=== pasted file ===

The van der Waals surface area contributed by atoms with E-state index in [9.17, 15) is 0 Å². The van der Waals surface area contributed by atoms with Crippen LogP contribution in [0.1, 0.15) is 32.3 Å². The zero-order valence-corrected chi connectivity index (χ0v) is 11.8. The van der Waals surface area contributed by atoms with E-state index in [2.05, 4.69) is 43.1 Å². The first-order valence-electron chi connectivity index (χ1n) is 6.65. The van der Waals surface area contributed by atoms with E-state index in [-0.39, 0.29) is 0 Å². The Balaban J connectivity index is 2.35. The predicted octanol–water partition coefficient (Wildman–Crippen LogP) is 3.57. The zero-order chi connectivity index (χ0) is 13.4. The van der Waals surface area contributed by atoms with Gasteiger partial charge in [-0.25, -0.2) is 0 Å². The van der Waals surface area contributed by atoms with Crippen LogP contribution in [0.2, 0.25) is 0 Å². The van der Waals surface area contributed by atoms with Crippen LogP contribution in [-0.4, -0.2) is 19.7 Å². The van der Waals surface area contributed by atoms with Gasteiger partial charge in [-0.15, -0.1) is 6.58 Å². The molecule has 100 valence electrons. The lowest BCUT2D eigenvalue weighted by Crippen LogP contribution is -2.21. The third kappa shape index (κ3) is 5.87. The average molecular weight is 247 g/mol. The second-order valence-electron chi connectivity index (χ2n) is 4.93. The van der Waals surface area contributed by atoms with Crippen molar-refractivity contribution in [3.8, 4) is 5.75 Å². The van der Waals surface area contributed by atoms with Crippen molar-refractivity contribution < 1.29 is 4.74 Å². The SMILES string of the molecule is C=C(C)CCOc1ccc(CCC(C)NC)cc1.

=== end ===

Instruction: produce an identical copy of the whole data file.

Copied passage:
The van der Waals surface area contributed by atoms with E-state index in [9.17, 15) is 0 Å². The van der Waals surface area contributed by atoms with Crippen LogP contribution in [0.1, 0.15) is 32.3 Å². The zero-order valence-corrected chi connectivity index (χ0v) is 11.8. The van der Waals surface area contributed by atoms with E-state index in [2.05, 4.69) is 43.1 Å². The first-order valence-electron chi connectivity index (χ1n) is 6.65. The van der Waals surface area contributed by atoms with E-state index in [-0.39, 0.29) is 0 Å². The Balaban J connectivity index is 2.35. The predicted octanol–water partition coefficient (Wildman–Crippen LogP) is 3.57. The zero-order chi connectivity index (χ0) is 13.4. The van der Waals surface area contributed by atoms with Gasteiger partial charge in [-0.25, -0.2) is 0 Å². The van der Waals surface area contributed by atoms with Crippen LogP contribution in [0.2, 0.25) is 0 Å². The van der Waals surface area contributed by atoms with Crippen LogP contribution in [-0.4, -0.2) is 19.7 Å². The van der Waals surface area contributed by atoms with Gasteiger partial charge in [-0.15, -0.1) is 6.58 Å². The molecule has 100 valence electrons. The lowest BCUT2D eigenvalue weighted by Crippen LogP contribution is -2.21. The third kappa shape index (κ3) is 5.87. The average molecular weight is 247 g/mol. The second-order valence-electron chi connectivity index (χ2n) is 4.93. The van der Waals surface area contributed by atoms with Crippen molar-refractivity contribution in [3.8, 4) is 5.75 Å². The van der Waals surface area contributed by atoms with Crippen molar-refractivity contribution < 1.29 is 4.74 Å². The SMILES string of the molecule is C=C(C)CCOc1ccc(CCC(C)NC)cc1.